Source

Positives

CT IFU/assay

NG cfu/assay

Concordance

Peritoneal fluid

20

3

50

100%

 

2. Spiked Specimens:

Analyte-negative ocular (n=32)and peritoneal fluid (n=30) specimens were spiked at the approximate limit of detection (LOD) and tested to supplement clinical specimen validation data (see analytical sensitivity validation data below).

 

Percent concordance by specimen type:

Source

Positive (number tested)

Negative (number tested)

Concordance

Peritoneal fluid

30 (30)

0 (0)

100%

Ocular

32 (32)

35 (35)

100%

 

3. Total Accuracy (Clinical and spiked specimens combined):

Source

Collection device*

Total tested**

Sensitivity

Specificity

Positive (number tested)

Negative (number tested)

Peritoneal fluid

Unisex

30 (30)

10 (10)

100%

100%

Ocular

Unisex

32 (32)

35 (35)

100%

100%

 

*All collection devices are manufactured by Hologic (GEN-PROBE) for use with the Aptima assay.

**Positive and negative status are based on the result by the comparator method (clinical specimens) or expected result (spiked specimens).

 

Analytical Sensitivity/LOD:

The LOD of this assay was established at 3 IFU (inclusion forming units) using a quantified whole organism control from Zeptometrix. The LOD was confirmed in all non-FDA approved specimens that will be accepted for testing with this assay (ocular and peritoneal fluid). At least 30 clinical specimens of each source grouping were spiked with C trachomatis at 3 IFU/assay. Results are as follows:

 

Specimen Type

LOD (IFU)

Number positive (number tested)

% Positive

Ocular

3

32 (32)

100

Peritoneal fluid

3

30 (30)

100

 

According to the package insert, the LOD for detection of C trachomatis using FDA-approved specimens and collection devices is 1 IFU per assay, with a range of 3 to 0.1 IFU per assay. Therefore, the LOD for non-FDA approved specimens falls within this range and is considered acceptable.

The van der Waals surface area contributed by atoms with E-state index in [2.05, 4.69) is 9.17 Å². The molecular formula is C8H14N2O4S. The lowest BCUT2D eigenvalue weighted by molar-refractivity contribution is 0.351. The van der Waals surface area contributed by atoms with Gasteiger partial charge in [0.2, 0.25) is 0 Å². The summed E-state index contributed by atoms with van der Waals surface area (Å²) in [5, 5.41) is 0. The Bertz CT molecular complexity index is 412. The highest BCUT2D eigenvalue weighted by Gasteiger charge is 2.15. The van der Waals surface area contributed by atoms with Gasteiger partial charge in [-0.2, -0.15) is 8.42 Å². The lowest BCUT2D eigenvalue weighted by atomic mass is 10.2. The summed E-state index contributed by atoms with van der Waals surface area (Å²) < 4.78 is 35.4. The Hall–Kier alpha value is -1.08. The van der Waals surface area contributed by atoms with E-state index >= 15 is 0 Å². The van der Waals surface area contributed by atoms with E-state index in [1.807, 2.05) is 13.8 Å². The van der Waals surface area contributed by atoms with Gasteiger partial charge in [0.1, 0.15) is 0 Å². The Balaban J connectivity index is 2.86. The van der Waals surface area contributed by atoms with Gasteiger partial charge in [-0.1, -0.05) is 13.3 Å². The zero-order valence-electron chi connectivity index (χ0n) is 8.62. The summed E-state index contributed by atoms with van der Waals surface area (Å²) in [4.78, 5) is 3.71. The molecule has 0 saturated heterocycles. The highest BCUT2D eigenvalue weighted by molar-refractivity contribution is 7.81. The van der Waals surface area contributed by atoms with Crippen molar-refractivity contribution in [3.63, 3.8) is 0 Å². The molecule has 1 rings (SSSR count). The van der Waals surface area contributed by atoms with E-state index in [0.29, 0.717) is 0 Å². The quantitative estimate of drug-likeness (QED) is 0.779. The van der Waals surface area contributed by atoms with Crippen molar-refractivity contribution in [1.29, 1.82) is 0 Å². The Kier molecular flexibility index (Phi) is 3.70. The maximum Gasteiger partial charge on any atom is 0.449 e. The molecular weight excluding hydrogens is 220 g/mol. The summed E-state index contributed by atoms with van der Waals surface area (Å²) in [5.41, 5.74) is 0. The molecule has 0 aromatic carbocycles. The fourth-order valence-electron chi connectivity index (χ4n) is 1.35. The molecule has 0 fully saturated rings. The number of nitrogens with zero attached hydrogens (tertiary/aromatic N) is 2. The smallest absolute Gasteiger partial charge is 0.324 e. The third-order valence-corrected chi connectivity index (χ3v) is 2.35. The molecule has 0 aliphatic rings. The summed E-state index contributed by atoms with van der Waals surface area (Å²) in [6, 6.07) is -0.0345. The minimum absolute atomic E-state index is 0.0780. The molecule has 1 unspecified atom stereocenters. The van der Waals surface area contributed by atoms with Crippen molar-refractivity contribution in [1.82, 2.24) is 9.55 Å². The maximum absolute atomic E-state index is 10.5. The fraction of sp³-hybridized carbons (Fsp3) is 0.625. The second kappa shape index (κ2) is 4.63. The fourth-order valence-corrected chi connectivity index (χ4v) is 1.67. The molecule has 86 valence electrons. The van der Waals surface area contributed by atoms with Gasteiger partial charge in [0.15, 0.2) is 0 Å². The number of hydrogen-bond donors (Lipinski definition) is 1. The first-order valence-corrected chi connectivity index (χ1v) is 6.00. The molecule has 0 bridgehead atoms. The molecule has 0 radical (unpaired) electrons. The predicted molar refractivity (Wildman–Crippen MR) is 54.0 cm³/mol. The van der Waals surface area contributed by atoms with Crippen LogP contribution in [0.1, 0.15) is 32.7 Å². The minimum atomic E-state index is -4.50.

Analytical Specificity:

To augment the specificity panel performed by Hologic (GEN-PROBE) as outlined in the APTIMA product insert, an additional panel was tested by the Tigris DTS System using the APTIMA COMBO 2 Assay. Negative patient matrix specimens collected in Hologic collection devices were spiked with specificity panel organisms and tested. Organisms were chosen based on their ability to cause disease similar to C trachomatis or be normal flora in non-FDA approved specimen sources. The assay did not cross-react with any members of the specificity panel.

Clinical Reference Recommendations for in-depth reading of a clinical nature

1. Centers for Disease Control and Prevention. 2014. Recommendations for the laboratory-based detection of Chlamydia trachomatis and Neisseria gonorrhoeae, 2014. MMWR Morb Mortal Wkly Rep. 2014;63:1-18

2. Centers for Disease Control and Prevention: Sexually Transmitted Diseases Treatment Guidelines, 2015. MMWR Morb Mortal Wkly Rep. 2015 Jun 5;64(RR-03):1-137

3. Crotchfelt KA, Pare B, Gaydos C, Quinn TC: Detection of Chlamydia trachomatis by the GEN-PROBE AMPLIFIED Chlamydia trachomatis Assay (AMP CT) in urine specimens from men and women and endocervical specimens from women. J Clin Microbiol. 1998 Feb;36(2):391-394

4. Gaydos CA, Quinn TC, Willis D, et al: Performance of the APTIMA Combo 2 assay for detection of Chlamydia trachomatis and Neisseria gonorrhoeae in female urine and endocervical swab specimens. J Clin Microbiol. 2003 Jan;41(1):304-309

5. Chernesky MA, Jang DE: APTIMA transcription-mediated amplification assays for Chlamydia trachomatis and Neisseria gonorrhoeae. Expert Rev Mol Diagn. 2006 Jul;6(4):519-525